Even though getting vaccinated against COVID-19 can save your life, scientists are still looking for ways to treat severe infections. This is for people who can’t get vaccinated or in case dangerous new strains of the virus appear that could make the vaccine useless.
A new study conducted by Amy S. Lee, PhD, professor of biochemistry and molecular medicine at USC’s Keck School of Medicine, finds that GRP78, a chaperone protein implicated in the propagation of other viruses, plays a critical role in the spread of SARS- CoV-2, the virus that causes COVID-19. In addition, the study demonstrates that preventing the creation of GRP78 or decreasing its function with a new targeted medication significantly reduced SARS-CoV-2 replication.
The study, which was just published in the journal Nature Communications, reveals that this drug may offer a new sort of protection against COVID-19, one that may remain effective even as new strains emerge.
“A major problem in fighting SARS-CoV-2 is that it is constantly mutating and adapting itself to more efficiently infect and multiply in its host cells,” adds Lee, also the Judy and Larry Freeman Chair in basic science research. “If we keep chasing the virus around, this could become quite challenging and unpredictable.”
How GRP78 helps viruses spread
Lee and her colleagues at USC’s Keck School of Medicine and the Cleveland Clinic Florida Research and Innovation Center began investigating the role of GRP78, a key cellular chaperone protein that helps in controlling the folding of other cellular proteins, in their search for a more stable way to combat COVID-19. Cells that are healthy only need a small amount of GRP78 to work normally. Cells that are under stress, on the other hand, need more GRP78 to cope. In a publication published in 2021, Keck School of Medicine researchers demonstrated that when SARS-CoV-2 is present, GRP78 is co-opted by other cellular receptors to transport the virus inside cells, where it can replicate and proliferate.
However, it remained unclear if GRP78 is “necessary and essential” for SARS-CoV-2 replication in human lung cells. The research team looked at human lung epithelial cells infected with SARS-CoV-2 and found that when the viral infection worsens, the infected cells make more GRP78.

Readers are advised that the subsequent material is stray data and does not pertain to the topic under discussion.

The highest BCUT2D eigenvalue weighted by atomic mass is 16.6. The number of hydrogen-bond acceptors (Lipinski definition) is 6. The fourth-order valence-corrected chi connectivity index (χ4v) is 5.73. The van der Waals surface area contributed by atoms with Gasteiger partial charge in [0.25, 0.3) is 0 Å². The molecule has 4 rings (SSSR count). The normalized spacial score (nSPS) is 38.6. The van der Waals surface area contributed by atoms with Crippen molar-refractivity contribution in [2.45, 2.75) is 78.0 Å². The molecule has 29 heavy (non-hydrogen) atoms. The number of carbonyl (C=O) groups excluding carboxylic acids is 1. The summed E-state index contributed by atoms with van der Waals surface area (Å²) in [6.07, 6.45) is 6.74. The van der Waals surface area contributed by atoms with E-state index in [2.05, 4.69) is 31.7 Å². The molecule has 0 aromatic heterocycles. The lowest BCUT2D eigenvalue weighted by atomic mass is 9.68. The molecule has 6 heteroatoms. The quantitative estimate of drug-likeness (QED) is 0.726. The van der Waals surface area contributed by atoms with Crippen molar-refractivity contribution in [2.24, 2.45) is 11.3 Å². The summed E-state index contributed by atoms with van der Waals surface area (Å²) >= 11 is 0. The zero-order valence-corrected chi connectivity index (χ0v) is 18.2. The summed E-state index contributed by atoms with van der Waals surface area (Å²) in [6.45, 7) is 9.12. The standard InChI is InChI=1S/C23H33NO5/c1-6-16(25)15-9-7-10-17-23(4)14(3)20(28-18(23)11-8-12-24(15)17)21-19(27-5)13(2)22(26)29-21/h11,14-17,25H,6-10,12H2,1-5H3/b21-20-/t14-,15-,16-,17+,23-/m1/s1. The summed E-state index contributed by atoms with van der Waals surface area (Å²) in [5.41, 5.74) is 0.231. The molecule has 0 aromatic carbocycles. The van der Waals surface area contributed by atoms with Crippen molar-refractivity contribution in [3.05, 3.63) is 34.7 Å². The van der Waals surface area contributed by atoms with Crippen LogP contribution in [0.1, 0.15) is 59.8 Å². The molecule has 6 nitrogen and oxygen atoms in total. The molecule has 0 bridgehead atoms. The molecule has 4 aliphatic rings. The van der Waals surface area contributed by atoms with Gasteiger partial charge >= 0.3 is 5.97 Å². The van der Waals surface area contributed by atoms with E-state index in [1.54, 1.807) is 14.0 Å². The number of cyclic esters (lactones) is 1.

The ability to suppress GRP78
Then, Lee and her team suppressed the production of the GRP78 protein in human lung epithelial cells in cell culture without interfering with other cellular functions using a unique messenger RNA technique. When these cells were infected with SARS-CoV-2, they produced significantly less of the viral spike protein and released significantly less virus to infect then crucial cells, demonstrating that GRP78 was necessary and for viral replication and generation.
“We now have direct evidence that GRP78 is a proviral protein that is essential for the virus to replicate,” Lee adds.
To find out more about whether targeting GRP78 researchers could help treat COVID-19, the tried a small molecule drug called HA15 on lung cells that were infected with COVID-19. This drug, which was made to kill cancer cells, binds to GRP78 and stops it from working.
“Lo and behold, we found that this drug was very effective in reducing the number and size of SARS-CoV-2 plaques produced in the infected cells, at safe doses which had no harmful effect on normal cells,” notes Lee.
The researchers then gave HA15 to mice that had been genetically modified to express a human SARS-CoV-2 receptor and then infected with SARS-CoV-2. They found that the drug greatly reduced the amount of virus in the mice’s lungs.
Drugs targeting GRP78
Separately, in partnership with scientists at the University of Michigan, Lee and her colleagues at the Keck School of Medicine are researching the effectiveness of HA15 and another GRP78 inhibitor, YUM70, in the treatment of cancer.
They found that HA15 and YUM70 can stop the production of mutant KRAS proteins, which is a common mutation that makes it hard for drugs to work, and reduce the ability of pancreatic, lung, and colon cancer cells with these mutations to live.
These results, recently published in Neoplasia, imply that targeting GRP78 could be useful in the fight against these lethal tumors.
These are basic proof-of-concept studies. More research, including clinical trials, is needed to show that HA15 and YUM70 are safe and effective for use in humans. As potential therapies for COVID-19 and cancer, these and additional GRP78 inhibitors are currently undergoing clinical trials. According to Lee, these medicines may also prove useful in the treatment of future coronaviruses that rely on GRP78 for entry and replication.
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